Tigers’ first attempt at Goliath

November 29, 2011

Though he considers the opponents as favourites, Bangladesh captain Mushfiqur Rahim deemed that the country’s cricket has passed the phase where a respectable defeat is good enough.
Notwithstanding the difference of Twenty20 experience with Pakistan, the 23-year-old didn’t rule out a positive Tuesday for the home side who, last month, beat West Indies in a nail-biting contest in the game’s shortest format.
“I think Bangladesh cricket has crossed that barrier where we aimed for a respectable loss against a big team. This mentality is not within any of this group of players. We play to win every game against whichever team,” said Mushfiqur during the pre-match press conference at the Sher-e-Bangla National Stadium yesterday where he also confirmed that Tamim Iqbal has recovered sufficiently from the knee injury and is fit to play while pace bowling all-rounder Forhad Reza, who missed the pre-match training due to a death in the family, could feature in the playing eleven.
The Tigers defeated Darren Sammy’s side by three wickets with one ball to spare, Mushfiqur completing the victory with a heroic 41.
“West Indies were favourites against us as we don’t usually play Twenty20s. At the end of the day, we bowled well and despite a hiccup in batting, we finished as winners.
“It will be more difficult tomorrow [Tuesday] as they’re experienced and in form, but they have to start from scratch to beat us,” he said.
Bangladesh will depend largely on Shakib Al Hasan, who is among the Tigers’ top batsmen and bowlers in the format. In the sides’ last game, it was the world’s No 1 all-rounder who held the then world champions at bay in St Lucia last year with a tight spell of 2-27 from four overs. Later, Shakib’s quickfire 47 helped Mohammad Ashraful in the chase which ultimately faltered.
Misbahul Haq’s side will be a whole new proposition as it is a side that is the most experienced Twenty20 international side in the world. Their recent decimation of Sri Lanka in the shorter formats is evidence enough of their prowess, especially the calm with which the skipper completed the five-wicket win in Abu Dhabi last Friday.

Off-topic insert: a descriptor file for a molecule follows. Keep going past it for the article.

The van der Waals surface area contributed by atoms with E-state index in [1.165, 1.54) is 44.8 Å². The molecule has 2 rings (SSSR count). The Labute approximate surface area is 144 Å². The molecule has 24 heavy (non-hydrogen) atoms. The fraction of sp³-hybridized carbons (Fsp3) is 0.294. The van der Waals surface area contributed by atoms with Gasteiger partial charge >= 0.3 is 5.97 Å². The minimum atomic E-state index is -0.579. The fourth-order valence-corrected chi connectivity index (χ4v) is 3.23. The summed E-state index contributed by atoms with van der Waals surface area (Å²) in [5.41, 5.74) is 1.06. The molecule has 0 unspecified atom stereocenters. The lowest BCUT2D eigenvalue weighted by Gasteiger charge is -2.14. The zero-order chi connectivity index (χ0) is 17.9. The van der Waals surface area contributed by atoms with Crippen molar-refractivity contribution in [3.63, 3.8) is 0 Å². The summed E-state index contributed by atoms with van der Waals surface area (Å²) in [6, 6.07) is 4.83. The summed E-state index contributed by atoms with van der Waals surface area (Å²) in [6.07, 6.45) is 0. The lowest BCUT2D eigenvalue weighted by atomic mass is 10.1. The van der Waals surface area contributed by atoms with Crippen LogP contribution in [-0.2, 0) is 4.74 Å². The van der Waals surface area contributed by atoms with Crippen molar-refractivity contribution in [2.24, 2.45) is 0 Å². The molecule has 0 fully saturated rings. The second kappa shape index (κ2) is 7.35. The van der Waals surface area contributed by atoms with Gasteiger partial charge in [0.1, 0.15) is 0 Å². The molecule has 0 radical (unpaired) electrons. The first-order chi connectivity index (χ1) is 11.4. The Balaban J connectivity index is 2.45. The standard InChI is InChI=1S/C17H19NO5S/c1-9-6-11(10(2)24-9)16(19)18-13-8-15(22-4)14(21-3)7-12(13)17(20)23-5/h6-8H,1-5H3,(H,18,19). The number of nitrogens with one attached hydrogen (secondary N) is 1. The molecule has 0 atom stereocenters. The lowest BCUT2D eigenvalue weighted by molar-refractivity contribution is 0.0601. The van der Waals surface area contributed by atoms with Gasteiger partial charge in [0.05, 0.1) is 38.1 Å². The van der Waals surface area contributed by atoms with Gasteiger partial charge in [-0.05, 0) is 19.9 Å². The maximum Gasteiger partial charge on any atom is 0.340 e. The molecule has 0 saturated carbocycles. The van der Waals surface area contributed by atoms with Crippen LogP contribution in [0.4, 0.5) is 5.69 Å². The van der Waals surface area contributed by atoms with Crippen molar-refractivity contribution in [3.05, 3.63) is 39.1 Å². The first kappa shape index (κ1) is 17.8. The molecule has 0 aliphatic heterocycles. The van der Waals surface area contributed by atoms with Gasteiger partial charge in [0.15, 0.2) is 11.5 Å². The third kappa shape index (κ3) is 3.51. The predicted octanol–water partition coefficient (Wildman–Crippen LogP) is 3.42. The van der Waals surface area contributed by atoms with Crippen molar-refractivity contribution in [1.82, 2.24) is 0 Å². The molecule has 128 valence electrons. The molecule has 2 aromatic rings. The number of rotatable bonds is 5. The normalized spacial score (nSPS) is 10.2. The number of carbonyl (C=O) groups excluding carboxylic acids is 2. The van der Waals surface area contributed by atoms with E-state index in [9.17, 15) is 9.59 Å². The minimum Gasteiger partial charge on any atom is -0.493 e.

Mushfiqur, despite all his optimism, is aware of Pakistan’s strength and was honest enough to recognise the team’s dominance over the Tigers. “They’re the favourites no doubt but if we play our best cricket, it won’t be easy to beat us in any of the formats. We have this confidence that if we can get over our weaknesses, we can make this series quite competitive,” he said.
“I think Bangladesh were never at their best collectively against Pakistan in the past. They have 5-6 match-winners so it is hard to beat a side that strong despite giving your 100 percent.
“They are human and they could make mistakes and let us into games,” he added.
In only his second series as captain, Mushfiqur seems to require more time to root out his weakness of taking a defeat to heart, evident in his words when asked if he is enjoying captaincy.
“It is great when we win and equally bad when we lose,” he said. “As a player and captain, I tell the players to perform their tasks with hundred percent honesty without thinking about the result. If we can do it everyday, the result will be in our favour.”

-With The Daily Star input

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